On the other hand, vulnerable persons may have concerns about disclosing financial, work, or other information to providers. Some individuals may be reluctant to seek help due to shame or stigma about needing help.

Additionally, both providers and individuals may be concerned about the difficulty in referring to or following up to access government programs. Many programs have wait lists or long wait times on-site for an appointment. Requirements may exist to appear in person to apply for benefits. And even after an application is approved it can be disheartening to learn that the assistance may not meet patient or client needs.

To be successful in delivering positive outcomes, providers and the staff of social care organizations must develop plans and systems to address these concerns. .

Establishing Staffing Needs to Assess Health Related Social Needs (HRSNs)

The link between social determinants of health and clinical health is well established. Allocating time to complete assessments and identifying staff to complete them is part of the process to establish integrated HRSN workflows. Coders also must learn how to extract billable information from patient records to create reimbursement claims. 

A recent survey by AHIMA (American Health Information Management Association) and NORC identified roles within healthcare organizations that collect and use SDOH data. These include:

  • Coding professionals 68%
  • Case management 48%
  • Clinicians 47%
  • Registration or patient financial services 37%

In community based organizations, also known as social care organizations, the individuals most likely to assess are program managers, social workers, or in-home care workers.

Developing Workflows to Assess Social Determinants of Health

Collaborative efforts to assess, make referrals, and close the referral loop to ensure patients and clients receive supportive services can deliver success for SDOH and HRSN efforts.

According to Research by Beidler et. al, in the Journal of Internal Medicine, interviews with administrators at US healthcare organizations provided valuable insights regarding challenges when trying to implement the ideal referral program. These include:

  • Developing and maintaining resource lists
  • Aligning referrals with patient needs
  • Measuring the efficacy of referrals

Buy-in to use care coordination and referral platforms by users is a critical step for clinical and social care organizations. Interoperability between disparate platforms and EHR integrations can be another barrier to solve if clicking in and out of programs is required. Convener efforts to align goals with local organizations and gain user adoption are requirements for success.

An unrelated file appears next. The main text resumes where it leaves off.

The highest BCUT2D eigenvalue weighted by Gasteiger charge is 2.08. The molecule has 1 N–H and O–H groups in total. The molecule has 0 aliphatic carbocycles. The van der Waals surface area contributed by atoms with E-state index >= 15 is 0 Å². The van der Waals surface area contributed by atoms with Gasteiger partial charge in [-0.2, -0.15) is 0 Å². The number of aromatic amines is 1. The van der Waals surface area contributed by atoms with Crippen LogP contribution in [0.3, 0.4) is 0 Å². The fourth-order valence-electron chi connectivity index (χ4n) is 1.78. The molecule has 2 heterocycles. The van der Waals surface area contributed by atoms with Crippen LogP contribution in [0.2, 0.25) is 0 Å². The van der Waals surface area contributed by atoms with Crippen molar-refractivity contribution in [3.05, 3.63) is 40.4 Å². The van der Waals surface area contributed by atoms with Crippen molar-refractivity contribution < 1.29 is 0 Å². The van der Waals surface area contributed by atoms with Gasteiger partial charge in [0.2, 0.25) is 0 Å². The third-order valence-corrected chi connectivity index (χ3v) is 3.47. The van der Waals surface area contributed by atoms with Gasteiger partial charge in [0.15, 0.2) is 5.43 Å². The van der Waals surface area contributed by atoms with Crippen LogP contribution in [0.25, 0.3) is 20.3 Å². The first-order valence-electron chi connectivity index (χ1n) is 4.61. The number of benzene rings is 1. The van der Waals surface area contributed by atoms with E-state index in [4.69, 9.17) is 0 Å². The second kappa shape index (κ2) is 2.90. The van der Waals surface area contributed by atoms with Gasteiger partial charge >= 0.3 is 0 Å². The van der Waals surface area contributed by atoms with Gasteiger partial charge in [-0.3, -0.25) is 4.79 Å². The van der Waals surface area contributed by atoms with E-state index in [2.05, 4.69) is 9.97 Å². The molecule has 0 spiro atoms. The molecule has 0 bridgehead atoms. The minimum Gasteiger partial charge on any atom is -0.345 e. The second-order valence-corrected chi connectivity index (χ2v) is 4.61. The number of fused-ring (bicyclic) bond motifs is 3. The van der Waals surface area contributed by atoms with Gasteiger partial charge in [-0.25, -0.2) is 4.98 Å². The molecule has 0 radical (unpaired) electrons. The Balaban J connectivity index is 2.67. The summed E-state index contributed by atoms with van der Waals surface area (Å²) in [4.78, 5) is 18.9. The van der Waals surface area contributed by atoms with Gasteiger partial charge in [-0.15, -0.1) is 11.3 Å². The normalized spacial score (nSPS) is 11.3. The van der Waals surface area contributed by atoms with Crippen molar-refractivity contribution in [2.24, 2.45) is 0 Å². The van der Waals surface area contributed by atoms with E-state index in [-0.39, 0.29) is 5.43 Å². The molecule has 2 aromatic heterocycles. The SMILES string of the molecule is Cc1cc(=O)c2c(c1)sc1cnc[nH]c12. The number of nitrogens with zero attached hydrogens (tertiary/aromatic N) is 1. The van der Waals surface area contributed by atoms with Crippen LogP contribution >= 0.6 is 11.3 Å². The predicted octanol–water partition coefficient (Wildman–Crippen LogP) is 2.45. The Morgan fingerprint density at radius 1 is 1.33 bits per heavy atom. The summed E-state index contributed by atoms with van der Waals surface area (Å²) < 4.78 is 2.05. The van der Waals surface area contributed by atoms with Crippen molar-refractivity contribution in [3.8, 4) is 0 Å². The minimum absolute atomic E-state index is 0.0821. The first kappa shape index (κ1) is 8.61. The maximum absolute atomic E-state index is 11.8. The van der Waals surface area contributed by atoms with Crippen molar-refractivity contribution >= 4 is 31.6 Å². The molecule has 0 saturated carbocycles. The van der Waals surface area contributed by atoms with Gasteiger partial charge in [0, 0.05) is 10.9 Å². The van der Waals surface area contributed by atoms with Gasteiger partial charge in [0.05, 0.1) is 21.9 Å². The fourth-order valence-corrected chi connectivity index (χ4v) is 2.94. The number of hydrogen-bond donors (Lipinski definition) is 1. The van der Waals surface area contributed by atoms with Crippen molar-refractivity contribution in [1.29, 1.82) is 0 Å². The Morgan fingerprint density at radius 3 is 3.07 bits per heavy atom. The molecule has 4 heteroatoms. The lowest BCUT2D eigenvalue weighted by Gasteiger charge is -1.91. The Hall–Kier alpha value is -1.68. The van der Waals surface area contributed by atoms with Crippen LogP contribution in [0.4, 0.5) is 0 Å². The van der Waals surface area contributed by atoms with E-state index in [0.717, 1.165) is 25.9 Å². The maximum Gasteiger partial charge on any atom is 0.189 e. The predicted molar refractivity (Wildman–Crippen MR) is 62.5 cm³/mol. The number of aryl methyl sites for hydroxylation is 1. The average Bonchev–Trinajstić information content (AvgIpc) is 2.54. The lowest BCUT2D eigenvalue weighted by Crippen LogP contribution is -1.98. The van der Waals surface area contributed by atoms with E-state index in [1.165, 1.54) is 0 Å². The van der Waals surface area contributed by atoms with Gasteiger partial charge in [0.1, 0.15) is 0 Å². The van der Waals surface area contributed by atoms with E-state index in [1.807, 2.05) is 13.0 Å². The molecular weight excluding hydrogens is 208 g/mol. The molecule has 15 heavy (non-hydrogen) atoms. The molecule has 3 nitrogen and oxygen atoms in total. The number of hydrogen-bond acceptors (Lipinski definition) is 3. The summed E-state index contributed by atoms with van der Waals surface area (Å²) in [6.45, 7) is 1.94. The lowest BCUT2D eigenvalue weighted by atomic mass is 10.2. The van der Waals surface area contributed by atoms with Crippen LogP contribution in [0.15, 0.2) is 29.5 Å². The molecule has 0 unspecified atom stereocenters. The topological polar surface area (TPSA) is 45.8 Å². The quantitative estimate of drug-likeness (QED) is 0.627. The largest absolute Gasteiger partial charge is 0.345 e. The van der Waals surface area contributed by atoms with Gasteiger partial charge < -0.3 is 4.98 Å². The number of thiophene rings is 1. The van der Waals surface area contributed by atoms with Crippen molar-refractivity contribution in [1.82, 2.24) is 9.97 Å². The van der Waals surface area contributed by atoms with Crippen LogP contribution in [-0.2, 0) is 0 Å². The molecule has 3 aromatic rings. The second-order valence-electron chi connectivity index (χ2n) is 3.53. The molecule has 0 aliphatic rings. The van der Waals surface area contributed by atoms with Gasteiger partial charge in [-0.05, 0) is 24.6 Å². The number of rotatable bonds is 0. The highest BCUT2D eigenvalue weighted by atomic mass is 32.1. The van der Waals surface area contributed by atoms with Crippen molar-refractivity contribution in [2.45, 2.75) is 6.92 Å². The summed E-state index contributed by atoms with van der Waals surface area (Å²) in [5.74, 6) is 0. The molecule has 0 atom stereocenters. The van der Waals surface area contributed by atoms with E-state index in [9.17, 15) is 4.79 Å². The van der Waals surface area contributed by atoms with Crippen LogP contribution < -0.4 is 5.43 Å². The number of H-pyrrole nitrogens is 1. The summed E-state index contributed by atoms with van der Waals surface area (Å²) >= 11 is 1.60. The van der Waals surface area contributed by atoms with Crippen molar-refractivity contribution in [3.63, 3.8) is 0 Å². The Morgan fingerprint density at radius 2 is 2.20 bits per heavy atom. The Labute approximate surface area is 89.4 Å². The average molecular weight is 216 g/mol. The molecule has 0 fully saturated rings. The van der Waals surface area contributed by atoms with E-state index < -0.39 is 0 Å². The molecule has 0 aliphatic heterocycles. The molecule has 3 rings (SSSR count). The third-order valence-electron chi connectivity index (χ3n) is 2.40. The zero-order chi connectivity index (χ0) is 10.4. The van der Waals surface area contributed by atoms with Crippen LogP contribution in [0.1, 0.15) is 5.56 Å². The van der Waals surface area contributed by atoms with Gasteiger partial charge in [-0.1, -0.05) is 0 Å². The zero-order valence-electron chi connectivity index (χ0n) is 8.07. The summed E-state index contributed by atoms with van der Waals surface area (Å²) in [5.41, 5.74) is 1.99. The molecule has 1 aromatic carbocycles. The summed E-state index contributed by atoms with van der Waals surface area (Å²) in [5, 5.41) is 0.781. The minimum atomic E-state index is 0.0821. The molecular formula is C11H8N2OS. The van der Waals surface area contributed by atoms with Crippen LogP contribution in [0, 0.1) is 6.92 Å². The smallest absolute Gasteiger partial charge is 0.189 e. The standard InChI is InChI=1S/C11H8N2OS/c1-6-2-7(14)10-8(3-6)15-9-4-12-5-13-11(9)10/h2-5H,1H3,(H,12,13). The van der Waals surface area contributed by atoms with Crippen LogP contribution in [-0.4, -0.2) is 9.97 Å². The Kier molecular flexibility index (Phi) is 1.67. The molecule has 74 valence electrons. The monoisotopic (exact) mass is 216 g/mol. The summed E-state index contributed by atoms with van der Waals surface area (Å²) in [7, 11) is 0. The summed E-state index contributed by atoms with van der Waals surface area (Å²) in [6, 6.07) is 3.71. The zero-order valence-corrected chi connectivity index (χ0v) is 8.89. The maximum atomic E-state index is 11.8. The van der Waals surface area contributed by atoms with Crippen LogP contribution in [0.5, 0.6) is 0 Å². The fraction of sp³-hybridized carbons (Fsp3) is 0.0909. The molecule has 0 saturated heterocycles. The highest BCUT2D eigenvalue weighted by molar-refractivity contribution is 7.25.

The ability to close the loop on clinical and social referrals by having access to a consistent and trustworthy network of providers reduces health and social care worker stress. Interoperable software platforms can confirm who is caring for patients and clients to eliminate guesswork about the status of an in or out-of- network referral.

And last, but not least, measuring outcomes requires participation between community-based and clinical organizations. Community organizations who enter sdoh assessment data that connects with Z-codes and relates to ICD-10 and CPT codes can support reimbursement.

Clinical organizations who health related social needs programs can invest in and share software platforms with social care organizations. By creating systems for cross collaboration and data sharing everyone, including patients and clients, benefits.

NinePatch® SDOH Solutions

NinePatch SDOH solutions are the answer to CMS rules and initiatives that support social determinant of health assessment programs. Whole Person Care was developed with a Health Information Exchange (HIE), patients, and consumers in mind. The program features help organizations succeed in developing and implementing SDOH programs.

Additionally, RIE™ solves interoperability concerns between disparate clinical and social organization platforms. The exchange of data eliminates the need for paper or fax referrals.

So, whether you are currently implementing a social determinants of health screening program and have questions or if you would like to learn more about establishing a program, schedule a NinePatch Demo today.